- Other relevant documentation. There may be additional industry-specific documentation you need to consider, such as industry certifications or supplier agreements
What are the legal considerations when selling a business?
There are several legal considerations you should be aware of when selling a business. Engaging with legal professionals can help to ensure that you comply with relevant laws and protect your interests throughout the selling process. Here are some key legal considerations to keep in mind:
- Confidentiality and NDAs. As we’ve discussed, an NDA is essential to protect sensitive business information
- Structuring the sale. Common options include selling the assets of the business or the shares/ownership interests of the company. Each option has different legal and tax implications, so it's advisable to consult with a lawyer to determine the most suitable structure for your situation.
- Due diligence. Be prepared for the due diligence process and make sure you disclose the relevant information accurately
- Legal compliance. Ensure your business complies with relevant laws and regulations, such as environmental regulations, data privacy regulations, and industry-specific regulations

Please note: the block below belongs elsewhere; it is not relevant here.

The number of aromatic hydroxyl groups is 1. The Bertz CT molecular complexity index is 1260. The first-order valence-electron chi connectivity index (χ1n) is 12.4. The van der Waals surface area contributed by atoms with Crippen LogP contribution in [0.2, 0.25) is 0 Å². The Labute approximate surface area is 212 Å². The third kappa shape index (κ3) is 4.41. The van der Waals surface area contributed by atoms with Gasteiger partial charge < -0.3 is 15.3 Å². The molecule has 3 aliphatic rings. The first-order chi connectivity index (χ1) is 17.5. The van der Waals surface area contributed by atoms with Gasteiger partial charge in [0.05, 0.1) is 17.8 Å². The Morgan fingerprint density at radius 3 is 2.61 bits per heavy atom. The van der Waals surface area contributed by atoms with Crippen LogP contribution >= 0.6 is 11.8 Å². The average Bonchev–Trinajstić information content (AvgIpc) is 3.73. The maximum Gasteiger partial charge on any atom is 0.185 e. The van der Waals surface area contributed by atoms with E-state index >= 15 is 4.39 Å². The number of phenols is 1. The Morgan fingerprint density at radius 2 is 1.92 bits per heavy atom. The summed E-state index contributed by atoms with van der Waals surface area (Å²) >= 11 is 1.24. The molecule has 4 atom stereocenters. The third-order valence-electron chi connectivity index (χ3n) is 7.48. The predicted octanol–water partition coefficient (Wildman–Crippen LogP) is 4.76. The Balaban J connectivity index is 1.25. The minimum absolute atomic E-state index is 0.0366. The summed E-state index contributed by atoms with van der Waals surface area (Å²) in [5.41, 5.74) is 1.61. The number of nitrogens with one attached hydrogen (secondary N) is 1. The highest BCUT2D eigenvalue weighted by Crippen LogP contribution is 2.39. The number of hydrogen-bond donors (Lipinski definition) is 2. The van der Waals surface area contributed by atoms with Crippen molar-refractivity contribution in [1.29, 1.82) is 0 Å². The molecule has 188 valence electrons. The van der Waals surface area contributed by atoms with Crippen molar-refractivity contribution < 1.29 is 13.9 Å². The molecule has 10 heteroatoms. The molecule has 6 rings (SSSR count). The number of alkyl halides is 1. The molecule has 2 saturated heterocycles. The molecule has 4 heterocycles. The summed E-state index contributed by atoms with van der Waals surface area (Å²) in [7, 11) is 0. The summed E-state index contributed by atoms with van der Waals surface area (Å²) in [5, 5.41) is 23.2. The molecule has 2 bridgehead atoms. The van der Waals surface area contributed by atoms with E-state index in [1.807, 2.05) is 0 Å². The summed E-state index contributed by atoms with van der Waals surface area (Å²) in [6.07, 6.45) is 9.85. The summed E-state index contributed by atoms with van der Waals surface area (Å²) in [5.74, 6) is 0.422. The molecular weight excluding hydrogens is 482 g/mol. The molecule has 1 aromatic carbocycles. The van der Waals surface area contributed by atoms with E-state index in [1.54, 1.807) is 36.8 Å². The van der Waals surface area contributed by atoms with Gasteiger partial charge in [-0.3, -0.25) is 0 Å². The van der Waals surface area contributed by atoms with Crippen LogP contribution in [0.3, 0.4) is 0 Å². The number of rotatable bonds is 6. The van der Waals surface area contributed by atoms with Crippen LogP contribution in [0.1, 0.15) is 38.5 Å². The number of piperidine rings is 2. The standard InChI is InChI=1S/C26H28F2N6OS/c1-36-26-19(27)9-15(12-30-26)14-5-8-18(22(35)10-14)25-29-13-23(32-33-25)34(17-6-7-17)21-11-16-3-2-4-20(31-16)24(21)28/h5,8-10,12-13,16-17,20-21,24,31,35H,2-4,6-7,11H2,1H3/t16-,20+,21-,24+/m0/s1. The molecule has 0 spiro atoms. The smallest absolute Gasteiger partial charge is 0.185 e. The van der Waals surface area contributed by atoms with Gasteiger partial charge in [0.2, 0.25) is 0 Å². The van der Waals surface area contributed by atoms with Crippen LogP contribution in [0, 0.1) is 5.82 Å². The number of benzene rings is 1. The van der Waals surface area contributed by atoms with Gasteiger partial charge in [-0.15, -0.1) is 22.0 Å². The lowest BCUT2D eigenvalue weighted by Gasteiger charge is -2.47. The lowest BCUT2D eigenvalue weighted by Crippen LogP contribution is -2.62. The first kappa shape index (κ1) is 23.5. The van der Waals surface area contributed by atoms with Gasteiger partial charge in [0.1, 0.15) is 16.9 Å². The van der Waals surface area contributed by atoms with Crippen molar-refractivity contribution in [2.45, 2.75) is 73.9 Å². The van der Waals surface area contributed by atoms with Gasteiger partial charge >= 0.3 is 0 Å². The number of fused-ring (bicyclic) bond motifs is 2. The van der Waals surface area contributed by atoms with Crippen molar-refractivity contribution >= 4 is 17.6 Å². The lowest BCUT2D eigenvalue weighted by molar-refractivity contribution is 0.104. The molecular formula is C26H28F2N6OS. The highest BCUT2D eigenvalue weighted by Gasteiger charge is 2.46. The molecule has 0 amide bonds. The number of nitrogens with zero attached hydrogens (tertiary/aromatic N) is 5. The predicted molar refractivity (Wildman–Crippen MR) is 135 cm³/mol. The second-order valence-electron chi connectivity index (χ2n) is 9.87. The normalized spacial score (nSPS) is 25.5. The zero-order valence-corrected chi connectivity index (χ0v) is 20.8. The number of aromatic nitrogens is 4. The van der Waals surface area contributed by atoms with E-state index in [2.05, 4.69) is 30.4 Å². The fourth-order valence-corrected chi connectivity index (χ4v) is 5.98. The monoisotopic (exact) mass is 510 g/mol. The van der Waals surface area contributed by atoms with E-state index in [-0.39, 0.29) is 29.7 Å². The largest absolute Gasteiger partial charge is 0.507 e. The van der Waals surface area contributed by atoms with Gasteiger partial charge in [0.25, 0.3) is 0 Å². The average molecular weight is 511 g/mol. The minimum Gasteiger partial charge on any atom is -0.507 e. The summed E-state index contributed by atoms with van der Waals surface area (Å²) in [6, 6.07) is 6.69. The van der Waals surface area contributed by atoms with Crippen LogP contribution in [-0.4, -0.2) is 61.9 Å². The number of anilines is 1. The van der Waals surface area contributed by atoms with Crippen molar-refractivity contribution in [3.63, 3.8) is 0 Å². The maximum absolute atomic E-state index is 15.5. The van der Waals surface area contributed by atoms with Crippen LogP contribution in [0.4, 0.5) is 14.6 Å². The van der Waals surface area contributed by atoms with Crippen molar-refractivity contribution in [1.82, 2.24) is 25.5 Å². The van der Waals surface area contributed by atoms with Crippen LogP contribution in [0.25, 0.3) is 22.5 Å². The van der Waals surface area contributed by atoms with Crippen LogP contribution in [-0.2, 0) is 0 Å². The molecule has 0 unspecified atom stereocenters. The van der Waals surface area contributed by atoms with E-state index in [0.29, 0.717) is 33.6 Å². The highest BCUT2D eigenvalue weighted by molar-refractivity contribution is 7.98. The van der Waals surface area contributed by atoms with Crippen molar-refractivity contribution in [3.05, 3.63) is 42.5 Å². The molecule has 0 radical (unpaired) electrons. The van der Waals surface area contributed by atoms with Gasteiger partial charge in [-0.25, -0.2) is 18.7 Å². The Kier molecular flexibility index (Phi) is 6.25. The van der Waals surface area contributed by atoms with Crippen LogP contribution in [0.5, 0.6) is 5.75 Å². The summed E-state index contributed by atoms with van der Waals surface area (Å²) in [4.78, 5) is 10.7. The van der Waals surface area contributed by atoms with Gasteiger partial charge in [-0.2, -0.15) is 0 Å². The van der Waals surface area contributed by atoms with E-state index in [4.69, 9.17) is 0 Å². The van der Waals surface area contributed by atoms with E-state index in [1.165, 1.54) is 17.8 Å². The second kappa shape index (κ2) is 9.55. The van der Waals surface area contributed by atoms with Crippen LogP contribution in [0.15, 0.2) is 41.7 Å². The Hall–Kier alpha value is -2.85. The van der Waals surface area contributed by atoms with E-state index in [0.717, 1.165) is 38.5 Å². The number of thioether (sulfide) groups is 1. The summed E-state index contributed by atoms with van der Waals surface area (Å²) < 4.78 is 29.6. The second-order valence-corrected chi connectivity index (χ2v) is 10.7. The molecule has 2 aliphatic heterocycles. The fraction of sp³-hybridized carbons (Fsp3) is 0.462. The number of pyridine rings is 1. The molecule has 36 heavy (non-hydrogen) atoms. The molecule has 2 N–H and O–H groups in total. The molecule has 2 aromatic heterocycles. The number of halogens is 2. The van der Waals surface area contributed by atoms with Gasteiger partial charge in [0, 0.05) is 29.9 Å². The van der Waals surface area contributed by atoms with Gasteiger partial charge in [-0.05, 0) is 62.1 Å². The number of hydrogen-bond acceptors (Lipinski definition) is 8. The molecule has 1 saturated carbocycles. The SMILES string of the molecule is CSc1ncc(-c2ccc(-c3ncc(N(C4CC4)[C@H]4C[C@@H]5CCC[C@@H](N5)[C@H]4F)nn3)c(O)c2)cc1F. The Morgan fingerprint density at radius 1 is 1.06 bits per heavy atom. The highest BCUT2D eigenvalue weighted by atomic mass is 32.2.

- Employee matters. Consider any legal obligations concerning employees, such as addressing employee contracts and transfer of employee benefits
- Contractual obligations. Review contracts with customers, suppliers, and other stakeholders to determine how the sale will affect these
- Tax considerations. Selling a business can have significant tax implications
Should I consider seller financing as an option?
Seller financing is where you agree to cover a percentage of the purchase price and the buyer then makes payments to you over an agreed period of time. Offering seller financing can make your business more attractive to buyers and expand the pool of potential buyers, as it makes it easier for them to secure the funds needed for the purchase.
However, it's important to remember that seller financing may not be suitable for every situation, and there are risks involved. It's essential to carry out due diligence on potential buyers, including their financial history and creditworthiness, and get professional advice to make sure that the arrangement aligns with your financial goals and objectives.
Funding to help you sell a business
It’s rare for buyers to have enough money themselves to cover the total amount needed to buy a business. We can enable them to secure the full funding they need by providing loans, equity, or a mix of both, helping you to sell your business and move onto the next stage of your journey.